The Australian establishment is accustomed to a highly inequitable approach to race politics. But the immorality of such legal deprivation is readily recognised on the world stage. The racially discriminatory nature of native title has previously been called out by the United Nations Committee on the Elimination of Racial Discrimination, and as the W&J’s recent submission to the CERD states, “a consultation process that conforms to international law is almost impossible under Australian law”.

Despite having the odds stacked against them, W&J are challenging Australia’s native title system and the notion that compliance with colonial-derived law and the imperatives of industrial projects is the way forward for Indigenous people……..

Manufacturing Consent, Denying Traditional Owners

Wangan and Jagalingou people rejected Adani’s proposals in December 2012 and October 2014. However, Adani went to the NNTT in 2013 and 2015, the Tribunal allowed the mining leases to be granted over the rejections of the claim group, and the Queensland Government duly complied. This is the most direct way in which native title facilitates the denial rather than the protection of Aboriginal rights.

There was no consent, and no requirement on Adani to continue to negotiate, or to accept a refusal.

In addition, and against Wangan and Jagalingou decisions in 2012 and 2014, QSNTS has continued to facilitate Adani’s ongoing efforts to seek agreement, through an ILUA, to the surrender of native title rights in up to 2,750 hectares of land that are necessary for infrastructure critical to the mine. QSNTS declined to in any way facilitate a ‘self-determined’ meeting of the claim group that was run in March 2016 – a meeting that once again rejected an ILUA with Adani, as well as any further dealings with them. They also refused to attend, or share the notice of the most recent claim group meetings in December 2017 – meetings to address the progress of the native title claim. These meetings also revisited, and as it turned out, de-authorised the ILUA that Adani was seeking to have registered………..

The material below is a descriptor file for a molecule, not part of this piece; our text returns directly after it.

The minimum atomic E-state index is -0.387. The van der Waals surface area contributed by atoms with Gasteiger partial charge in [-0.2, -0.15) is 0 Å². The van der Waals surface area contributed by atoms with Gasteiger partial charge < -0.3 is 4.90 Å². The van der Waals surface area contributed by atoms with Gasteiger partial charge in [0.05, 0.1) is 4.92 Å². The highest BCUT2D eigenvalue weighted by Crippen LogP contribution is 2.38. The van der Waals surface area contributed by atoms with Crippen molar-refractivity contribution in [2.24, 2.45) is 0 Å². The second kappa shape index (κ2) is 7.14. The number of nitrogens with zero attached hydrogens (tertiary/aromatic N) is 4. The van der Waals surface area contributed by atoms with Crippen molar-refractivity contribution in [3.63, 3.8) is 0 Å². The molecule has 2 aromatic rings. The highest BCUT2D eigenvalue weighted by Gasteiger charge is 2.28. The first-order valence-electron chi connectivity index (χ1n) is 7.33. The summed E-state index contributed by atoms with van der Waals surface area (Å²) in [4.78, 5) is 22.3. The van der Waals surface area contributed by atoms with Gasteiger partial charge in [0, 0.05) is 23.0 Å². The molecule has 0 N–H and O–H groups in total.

Meanwhile, the Queensland Government has remained silent in public while consistently joining court actions on the side of Adani, and actively facilitating the mine through the actions of the Coordinator-General. In this way, they prosecute an out-dated resource-intensive developmentalism at the expense of Indigenous rights, without publically saying that they oppose Indigenous rights.

As noted in a previous article in this series, “The ILUA process, in effect, enables the State Government to abrogate its responsibilities to mining companies in negotiations with Traditional Owners, despite the obvious unequal access to power and information that shapes both negotiation processes and their outcomes”.

However, depending on the outcome of the upcoming court case, the Queensland Government may be called upon to more explicitly deny the rights of Indigenous people as enabled by the native title regime.

Compulsory Acquisition and the Continuation of Colonial Violence

Should the objections of the W&J to the Adani ILUA process be upheld in the March 2018 court case, and if potential further Adani efforts to seek an ILUA are unsuccessful, the Queensland Government can compulsorily acquire the 2,750 hectares that Adani seeks. This action, which would be initiated through the Coordinator-General and require a decision of the Governor in Council, would see the state extinguish the native title rights of Wangan and Jagalingou people.

………W&J stand on the conflict-ridden frontier of these issues in real time where powerful forces – the state, miners, big money, and the established media – seek to overcome Aboriginal resistance that operates through the ‘right to say no’ that inspires older and rising generations of Aboriginal rights leaders.The W&J are pushing the limits of native title to prosecute their rights while opposing Adani’s proposed mine and making claims through Aboriginal law on their own terms. In doing so they are helping to show how native title is manifestly inadequate.

They are also helping all of us to ask questions of native title, and requiring us to ask what might be an alternative meaningful step in advancing Indigenous rights in Australia.

January 31, 2018 Posted by | aboriginal issues, Queensland | Leave a comment

Kazakhstan has gained by dismantling its nuclear arsenal – no longer is it a target

Former nuclear power Kazakhstan shares lessons for North Korea, Nikkei Asian Review, January 30, 2018  UN ambassador highlights benefits of denuclearization, harm suffered by testing, ARIANA KING, UNITED NATIONS –– Few nuclear powers have ever volunteered to dismantle their arsenals, but Kazakhstan’s U.N. ambassador makes the case that a country stands only to gain by such a dramatic gesture.

 Kazakhstan, which once held the fourth-largest nuclear stockpile with over 1,400 warheads, relinquished all of these Soviet-era weapons by April 1995.

“With the time passing, we more and more are convinced that that was a very right decision at the right moment,” Kairat Umarov, the ambassador and current president of the Security Council, told the Nikkei Asian Review in a recent interview. “And today we are very much proud of this decision,” he said, because Kazakhstan “gained a lot from this step.”……….